Sunday, June 17, 2012

STINGING NETTLE – Urtica Dioica, Perennial Forb/Herb

One of the most nutritious and best tasting wild vegetables in the southeast is called stinging nettle, botanical name Urtica Dioica. There are several subspecies of this Urtica Dioica, an there are numerous other "Urtica" species which are edible but certainly not all nettles in the Urticaceae (Nettle) family are edible, and some may even be toxic, so as long as we stick to the edible ones we will be just fine.

Stinging Nettle - Urtica Dioica

There are actually a couple of subspecies of Urtica Dioica here in the eastern United States; Stinging Nettle, U. Dioica ssp. Dioica and the California Dioica ssp. Gracilis. As you can see from the picture above the leaves are toothed and usually pair off in twins off the main stem. The other thing to look for is the stinging hairs on the stems, hence the name stinging nettle.

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Stinging Nettle - Urtica Dioica

Notice above that the leaves alternate with Stinging Nettle, unlike false nettle and wood nettle.

Don't let the "sting" scare you away because usually after a short period of time after picking the plant wilts and the stinging sensation completely leaves, but if not it is most certainly removed by boiling, and there are really no poisonous look a likes that has these leaves AND thing stinging hairs on the stems. There is a plant called false nettle that resembles wood nettle, however false nettle does NOT have the stinging hairs but instead has smooth stems.

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Stinging Nettle "Stinging Hairs" on Stem

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False Nettle - No Hair on Stems - DO NOT EAT THIS

The False Nettle in the picture above is NOT edible that I am aware of.  I boiled some, just like I boiled Stinging Nettle and I can tell you that this plant produced a brown, tea like water while boiling and Stinging Nettle produced a green liquid.

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Stinging Nettle Leaf (Top), False Nettle Leaf (Bottom) - DO NOT EAT FALSE NETTLE

Stinging Nettle grows in open fields, yards, gardens, roadsides and other similar settings. Wood Nettle and False nettle both usually grow in shaded canopies with filtered sunlight and look more similar to each other than False Nettle and Stinging Nettle. Always keep in mind to look for the stinging hairs.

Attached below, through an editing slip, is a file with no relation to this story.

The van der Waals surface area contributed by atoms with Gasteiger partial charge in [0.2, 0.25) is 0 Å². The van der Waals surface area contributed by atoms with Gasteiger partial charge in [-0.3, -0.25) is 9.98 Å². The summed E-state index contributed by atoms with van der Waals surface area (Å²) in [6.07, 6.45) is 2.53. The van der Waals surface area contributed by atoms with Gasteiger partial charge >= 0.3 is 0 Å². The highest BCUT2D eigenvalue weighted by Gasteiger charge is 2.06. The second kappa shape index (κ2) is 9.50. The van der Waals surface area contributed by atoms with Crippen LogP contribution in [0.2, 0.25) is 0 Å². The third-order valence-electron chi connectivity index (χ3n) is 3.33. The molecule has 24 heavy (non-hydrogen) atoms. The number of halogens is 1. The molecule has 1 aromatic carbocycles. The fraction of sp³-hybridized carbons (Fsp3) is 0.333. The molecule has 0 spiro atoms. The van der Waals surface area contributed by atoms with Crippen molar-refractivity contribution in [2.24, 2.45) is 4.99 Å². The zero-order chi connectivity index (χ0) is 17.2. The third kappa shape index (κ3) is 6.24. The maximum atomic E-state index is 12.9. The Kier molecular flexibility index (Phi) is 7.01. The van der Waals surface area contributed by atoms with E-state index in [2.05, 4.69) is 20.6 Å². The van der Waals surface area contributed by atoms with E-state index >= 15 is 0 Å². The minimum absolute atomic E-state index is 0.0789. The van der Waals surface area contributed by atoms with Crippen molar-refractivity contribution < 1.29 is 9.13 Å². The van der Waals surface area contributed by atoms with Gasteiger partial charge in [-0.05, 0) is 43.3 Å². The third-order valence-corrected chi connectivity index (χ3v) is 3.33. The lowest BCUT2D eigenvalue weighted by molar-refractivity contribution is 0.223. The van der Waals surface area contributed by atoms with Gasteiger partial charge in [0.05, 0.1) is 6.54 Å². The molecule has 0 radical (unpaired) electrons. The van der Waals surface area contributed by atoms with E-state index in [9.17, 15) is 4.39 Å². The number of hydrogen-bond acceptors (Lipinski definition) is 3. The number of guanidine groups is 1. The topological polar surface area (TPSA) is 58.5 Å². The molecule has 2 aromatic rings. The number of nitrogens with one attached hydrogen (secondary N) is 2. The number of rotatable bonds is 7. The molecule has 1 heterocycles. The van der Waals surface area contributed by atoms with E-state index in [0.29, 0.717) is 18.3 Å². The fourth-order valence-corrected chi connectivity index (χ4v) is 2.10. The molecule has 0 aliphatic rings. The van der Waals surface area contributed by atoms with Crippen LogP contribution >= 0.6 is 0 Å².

The leaves are completely edible and can even be eaten raw under the right conditions.  Young stems and leaves can be cooked as a vegetable or steamed.
Some references say to stay away from the older leaves on older plants in summer and fall because their prolonged use may contribute to developing gritty particles called cystoliths which can irritate the kidneys. The gritty particles are noticeable, and the older leaves have a much stronger taste anyway, so it won't be hard to tell what's what.

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Mess of Stinging Nettle Ready to Clean

It's easy to prepare the leaves, just pick off the stems.  Young and tender stems can also be eaten as well, but obviously the older ones are too fibrous to eat.  Stinging Nettle is very high in minerals which are easily digested, particularly iron and the vitamins A and C. 

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Steaming with Water, Butter, Salt and Pepper

I placed a little water and some butter in the boiler to be steamed.  I only steamed them for about 4 minutes.  Any water that is collected is also nutritious. 

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Sautee with Butter and Seasonings

I sautéed some of the leaves in butter as well. I added salt, pepper and garlic. I have to admit, they were good, but a bit strong on the butter and garlic side. Half and half with oil and butter and less garlic would have been better. This plant doesn't really need much to season as they are good by themselves.

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Finished Product, Absolutely Delicious and Nutritious

There are other ways to cook this plant. The leaves can also be dried and used later in soups or in making an herbal tea called nettle tea. Nettle soup is a very popular wild soup in Europe.
This is one of the top vegetables as far as taste, edibility and nutrition. It has other valuable uses as well. Leaves may be dried for winter use and were often used to make the nutritious nettle tea. Also this plant has chemical properties allow it to be used to curdle milk. The plant has been popular for making cordage over the years and also has medicinal uses.

1 comment:

  1. Stinging nettle most certainly does have a good flavor. Thank you for preparing some for us Sunday!